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Eigen Creates Powerful Tool to Promote Pay Equity

Zev Eigen

As the son of a ceramicist, Zev Eigen ’96, Law ’99, loves breaking molds.

That’s what he did in 2016 – parlaying his expertise in labor, law and data science to found Syndio, now the country’s leading workplace equity platform.

“Our PayEQ software has helped tens of thousands of people globally – mostly women and people from underrepresented groups – get paid fairly and equitably to the tune of tens of millions of dollars each year,” he said.

Technology fundamentally transforms the optimization of HR decisions, helping businesses navigate the evolving regulatory landscape and increased focus on transparency around compensation,” Eigen said.

Syndio helps employers “figure out which lever to pull” – compensation, personnel (by hiring and promoting differently) or policies – to address gender and racial pay gaps.

“Using Syndio’s workplace equity platform, organizations are able to make consistent, objective, fair and equitable personnel decisions,” Eigen said. Syndio pairs its software with high-level consulting and expertise in data science, statistics, law, labor economics, and compensation and benefits – offering clients as much, or as little, advice as needed.

Last September, Syndio partnered with the New York Stock Exchange to make its offerings available to NYSE-listed companies in support of their environmental, social and governance (ESG) goals.

To date, Syndio has raised nearly $100 million, has almost 200 employees globally and works with a large and growing percentage of the Fortune 1000. It is ranked No. 126 among Deloitte’s 2022 Technology Fast 500.

Although most of its customers are in the United States, Eigen, who has lived for the past year and a half in the Netherlands, sees “a lot of growth potential in Europe” and is working to develop its presence there.

Eigen, also the company’s chief data scientist, has long been situated at the intersection of workplace issues and complex analytics. As an ILR student, he supplemented his study of labor economics and statistics with computer science courses and a class on syllogistic reasoning. (“I received a warning from the dean’s office that I was taking too many credits outside of ILR,” he recalled.)

Through his ILR coursework, Eigen said he gained a holistic perspective on work.

“This idea that work is purely an economic exchange is false,” he said. “It’s a very personal exchange.

“I think that’s why I see things around corners and understand the world of work the way I do. I have a deep appreciation for how personal that exchange is and, at the same time, how economic that exchange is from management’s perspective. That enables me to build tools that solve business problems by treating people consistently, fairly and equitably.”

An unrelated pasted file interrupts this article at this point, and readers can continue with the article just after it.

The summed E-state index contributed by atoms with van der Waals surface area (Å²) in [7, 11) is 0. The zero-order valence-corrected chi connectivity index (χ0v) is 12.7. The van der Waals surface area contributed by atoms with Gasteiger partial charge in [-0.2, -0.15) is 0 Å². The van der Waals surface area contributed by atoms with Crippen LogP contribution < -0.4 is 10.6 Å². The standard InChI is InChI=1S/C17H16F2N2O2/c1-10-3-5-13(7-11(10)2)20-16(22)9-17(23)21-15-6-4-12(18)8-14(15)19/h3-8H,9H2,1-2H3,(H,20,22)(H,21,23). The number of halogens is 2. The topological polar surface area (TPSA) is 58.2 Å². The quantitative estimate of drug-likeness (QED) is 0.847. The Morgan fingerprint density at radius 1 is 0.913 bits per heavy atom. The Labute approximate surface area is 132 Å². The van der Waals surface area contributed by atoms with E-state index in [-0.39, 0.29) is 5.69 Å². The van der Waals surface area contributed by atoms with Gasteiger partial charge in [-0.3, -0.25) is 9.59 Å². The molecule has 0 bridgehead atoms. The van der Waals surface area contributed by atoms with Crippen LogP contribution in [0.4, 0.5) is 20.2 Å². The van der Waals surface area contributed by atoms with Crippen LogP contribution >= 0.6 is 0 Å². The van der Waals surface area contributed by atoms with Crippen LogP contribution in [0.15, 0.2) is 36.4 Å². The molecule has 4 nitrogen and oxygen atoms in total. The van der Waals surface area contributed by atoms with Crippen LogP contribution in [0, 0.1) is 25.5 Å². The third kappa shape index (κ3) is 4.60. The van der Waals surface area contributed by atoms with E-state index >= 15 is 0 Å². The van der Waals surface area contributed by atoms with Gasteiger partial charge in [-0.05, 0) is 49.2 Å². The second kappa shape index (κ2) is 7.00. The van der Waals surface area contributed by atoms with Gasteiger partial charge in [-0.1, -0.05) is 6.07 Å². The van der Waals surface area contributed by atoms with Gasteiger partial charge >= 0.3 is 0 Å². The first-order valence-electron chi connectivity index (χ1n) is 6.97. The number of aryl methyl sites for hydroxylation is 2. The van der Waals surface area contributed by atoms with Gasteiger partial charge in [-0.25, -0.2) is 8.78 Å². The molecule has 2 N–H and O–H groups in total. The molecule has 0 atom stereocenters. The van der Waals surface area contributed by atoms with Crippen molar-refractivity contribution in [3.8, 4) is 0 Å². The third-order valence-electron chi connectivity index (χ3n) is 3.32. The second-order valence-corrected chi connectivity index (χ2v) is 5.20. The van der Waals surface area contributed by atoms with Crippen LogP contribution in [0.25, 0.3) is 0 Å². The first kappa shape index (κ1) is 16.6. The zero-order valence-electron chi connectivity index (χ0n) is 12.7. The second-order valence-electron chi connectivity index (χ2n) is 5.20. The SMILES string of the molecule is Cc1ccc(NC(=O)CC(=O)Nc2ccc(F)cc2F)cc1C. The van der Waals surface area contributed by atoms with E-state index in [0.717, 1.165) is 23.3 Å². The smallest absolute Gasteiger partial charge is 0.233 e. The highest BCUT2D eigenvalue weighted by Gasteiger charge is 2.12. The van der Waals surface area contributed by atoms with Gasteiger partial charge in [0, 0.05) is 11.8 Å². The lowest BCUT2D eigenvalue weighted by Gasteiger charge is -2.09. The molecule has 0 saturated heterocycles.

After earning a juris doctorate at Cornell Law School, Eigen practiced labor and employment law and was senior labor relations counsel at 20th Century Fox Film Corp. In 2009, he earned a Ph.D. in economic sociology at the Massachusetts Institute of Technology.

Before Syndio, Eigen founded Cherry Tree Data Science, which helped employers safely and reliably hire people with criminal records. The goal of both companies, he said, was “to help people in a direct way – and make the world slightly better – by solving big problems that others weren’t solving effectively while simultaneously helping organizations with bottom line profitability and productivity.”

Eigen also is co-founder of the Fair Pay Workplace, which certifies organizations that adhere to a set of rules and standards created by a group (led by Eigen) of independent experts from academia, private practice and business, along with former government agency officials. Companies certified through its process agree to be bound by those rules and standards and commit to them over time.

Although Eigen has taught law and business at universities including Northwestern, Yale and NYU, his affinity is for Cornell, where both his mother and brother also earned degrees. Cornell, he said, taught him to be a humble learner – a mindset that he believes makes many “Syndionians” successful.

“I love building products and thinking about what could be next,” he said. “And I love learning from customers and trying to figure out how we can make things better.

“I’m like a sponge. I want to learn everything.”